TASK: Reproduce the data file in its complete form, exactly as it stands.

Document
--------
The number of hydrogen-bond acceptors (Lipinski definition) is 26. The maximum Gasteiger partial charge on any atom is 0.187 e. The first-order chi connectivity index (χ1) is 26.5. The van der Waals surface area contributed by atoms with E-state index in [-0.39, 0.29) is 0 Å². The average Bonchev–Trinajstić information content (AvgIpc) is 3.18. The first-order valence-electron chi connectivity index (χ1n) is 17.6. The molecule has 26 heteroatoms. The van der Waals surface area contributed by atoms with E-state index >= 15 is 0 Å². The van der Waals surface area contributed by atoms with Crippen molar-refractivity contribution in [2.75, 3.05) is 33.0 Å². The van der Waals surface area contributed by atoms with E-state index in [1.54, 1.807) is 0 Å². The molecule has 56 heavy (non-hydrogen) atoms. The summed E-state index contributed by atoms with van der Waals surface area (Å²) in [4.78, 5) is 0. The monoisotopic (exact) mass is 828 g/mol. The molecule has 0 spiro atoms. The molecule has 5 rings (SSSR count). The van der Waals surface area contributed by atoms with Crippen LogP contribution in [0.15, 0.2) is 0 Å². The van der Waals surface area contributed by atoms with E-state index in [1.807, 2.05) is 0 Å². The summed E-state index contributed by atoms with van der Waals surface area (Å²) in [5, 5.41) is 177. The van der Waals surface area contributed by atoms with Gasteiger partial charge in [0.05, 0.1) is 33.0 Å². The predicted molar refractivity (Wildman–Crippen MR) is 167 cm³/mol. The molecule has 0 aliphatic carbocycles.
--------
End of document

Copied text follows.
The number of hydrogen-bond acceptors (Lipinski definition) is 26. The maximum Gasteiger partial charge on any atom is 0.187 e. The first-order chi connectivity index (χ1) is 26.5. The van der Waals surface area contributed by atoms with E-state index in [-0.39, 0.29) is 0 Å². The average Bonchev–Trinajstić information content (AvgIpc) is 3.18. The first-order valence-electron chi connectivity index (χ1n) is 17.6. The molecule has 26 heteroatoms. The van der Waals surface area contributed by atoms with E-state index >= 15 is 0 Å². The van der Waals surface area contributed by atoms with Crippen molar-refractivity contribution in [2.75, 3.05) is 33.0 Å². The van der Waals surface area contributed by atoms with E-state index in [1.54, 1.807) is 0 Å². The molecule has 56 heavy (non-hydrogen) atoms. The summed E-state index contributed by atoms with van der Waals surface area (Å²) in [4.78, 5) is 0. The monoisotopic (exact) mass is 828 g/mol. The molecule has 0 spiro atoms. The molecule has 5 rings (SSSR count). The van der Waals surface area contributed by atoms with Crippen LogP contribution in [0.15, 0.2) is 0 Å². The van der Waals surface area contributed by atoms with E-state index in [1.807, 2.05) is 0 Å². The summed E-state index contributed by atoms with van der Waals surface area (Å²) in [5, 5.41) is 177. The van der Waals surface area contributed by atoms with Gasteiger partial charge in [0.05, 0.1) is 33.0 Å². The predicted molar refractivity (Wildman–Crippen MR) is 167 cm³/mol. The molecule has 0 aliphatic carbocycles.